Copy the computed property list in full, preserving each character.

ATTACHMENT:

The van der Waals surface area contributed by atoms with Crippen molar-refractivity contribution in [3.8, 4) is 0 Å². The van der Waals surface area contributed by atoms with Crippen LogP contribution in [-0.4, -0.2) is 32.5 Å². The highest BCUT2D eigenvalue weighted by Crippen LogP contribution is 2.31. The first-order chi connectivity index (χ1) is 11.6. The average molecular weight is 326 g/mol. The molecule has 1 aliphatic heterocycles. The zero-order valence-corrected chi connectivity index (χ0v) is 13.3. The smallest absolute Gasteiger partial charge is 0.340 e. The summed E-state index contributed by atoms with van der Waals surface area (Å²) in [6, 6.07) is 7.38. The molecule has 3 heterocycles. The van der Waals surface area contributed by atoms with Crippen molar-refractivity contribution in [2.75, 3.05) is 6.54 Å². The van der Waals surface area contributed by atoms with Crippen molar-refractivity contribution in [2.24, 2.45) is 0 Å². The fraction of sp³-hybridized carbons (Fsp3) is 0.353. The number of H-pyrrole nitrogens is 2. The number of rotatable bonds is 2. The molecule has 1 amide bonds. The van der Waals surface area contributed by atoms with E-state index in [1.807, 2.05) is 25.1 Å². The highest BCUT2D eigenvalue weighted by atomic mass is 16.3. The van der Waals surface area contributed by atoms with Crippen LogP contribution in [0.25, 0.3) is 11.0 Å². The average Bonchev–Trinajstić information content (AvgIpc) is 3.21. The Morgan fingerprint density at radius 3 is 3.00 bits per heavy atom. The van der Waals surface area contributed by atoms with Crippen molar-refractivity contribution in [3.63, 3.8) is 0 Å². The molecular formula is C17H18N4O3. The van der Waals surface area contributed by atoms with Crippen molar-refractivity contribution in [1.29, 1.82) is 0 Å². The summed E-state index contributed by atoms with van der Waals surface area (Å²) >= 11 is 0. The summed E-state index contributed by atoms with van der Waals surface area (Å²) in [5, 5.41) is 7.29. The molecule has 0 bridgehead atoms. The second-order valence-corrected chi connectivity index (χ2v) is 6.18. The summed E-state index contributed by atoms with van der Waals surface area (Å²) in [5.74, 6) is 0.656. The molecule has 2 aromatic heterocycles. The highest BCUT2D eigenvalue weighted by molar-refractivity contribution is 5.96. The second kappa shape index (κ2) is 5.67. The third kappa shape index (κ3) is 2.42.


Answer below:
The van der Waals surface area contributed by atoms with Crippen molar-refractivity contribution in [3.8, 4) is 0 Å². The van der Waals surface area contributed by atoms with Crippen LogP contribution in [-0.4, -0.2) is 32.5 Å². The highest BCUT2D eigenvalue weighted by Crippen LogP contribution is 2.31. The first-order chi connectivity index (χ1) is 11.6. The average molecular weight is 326 g/mol. The molecule has 1 aliphatic heterocycles. The zero-order valence-corrected chi connectivity index (χ0v) is 13.3. The smallest absolute Gasteiger partial charge is 0.340 e. The summed E-state index contributed by atoms with van der Waals surface area (Å²) in [6, 6.07) is 7.38. The molecule has 3 heterocycles. The van der Waals surface area contributed by atoms with Crippen molar-refractivity contribution in [2.75, 3.05) is 6.54 Å². The van der Waals surface area contributed by atoms with Crippen molar-refractivity contribution in [2.24, 2.45) is 0 Å². The fraction of sp³-hybridized carbons (Fsp3) is 0.353. The number of H-pyrrole nitrogens is 2. The number of rotatable bonds is 2. The molecule has 1 amide bonds. The van der Waals surface area contributed by atoms with E-state index in [1.807, 2.05) is 25.1 Å². The highest BCUT2D eigenvalue weighted by atomic mass is 16.3. The van der Waals surface area contributed by atoms with Crippen LogP contribution in [0.25, 0.3) is 11.0 Å². The average Bonchev–Trinajstić information content (AvgIpc) is 3.21. The Morgan fingerprint density at radius 3 is 3.00 bits per heavy atom. The van der Waals surface area contributed by atoms with Crippen molar-refractivity contribution in [3.63, 3.8) is 0 Å². The molecular formula is C17H18N4O3. The van der Waals surface area contributed by atoms with Crippen molar-refractivity contribution in [1.29, 1.82) is 0 Å². The summed E-state index contributed by atoms with van der Waals surface area (Å²) >= 11 is 0. The summed E-state index contributed by atoms with van der Waals surface area (Å²) in [5, 5.41) is 7.29. The molecule has 0 bridgehead atoms. The second-order valence-corrected chi connectivity index (χ2v) is 6.18. The summed E-state index contributed by atoms with van der Waals surface area (Å²) in [5.74, 6) is 0.656. The molecule has 2 aromatic heterocycles. The highest BCUT2D eigenvalue weighted by molar-refractivity contribution is 5.96. The second kappa shape index (κ2) is 5.67. The third kappa shape index (κ3) is 2.42.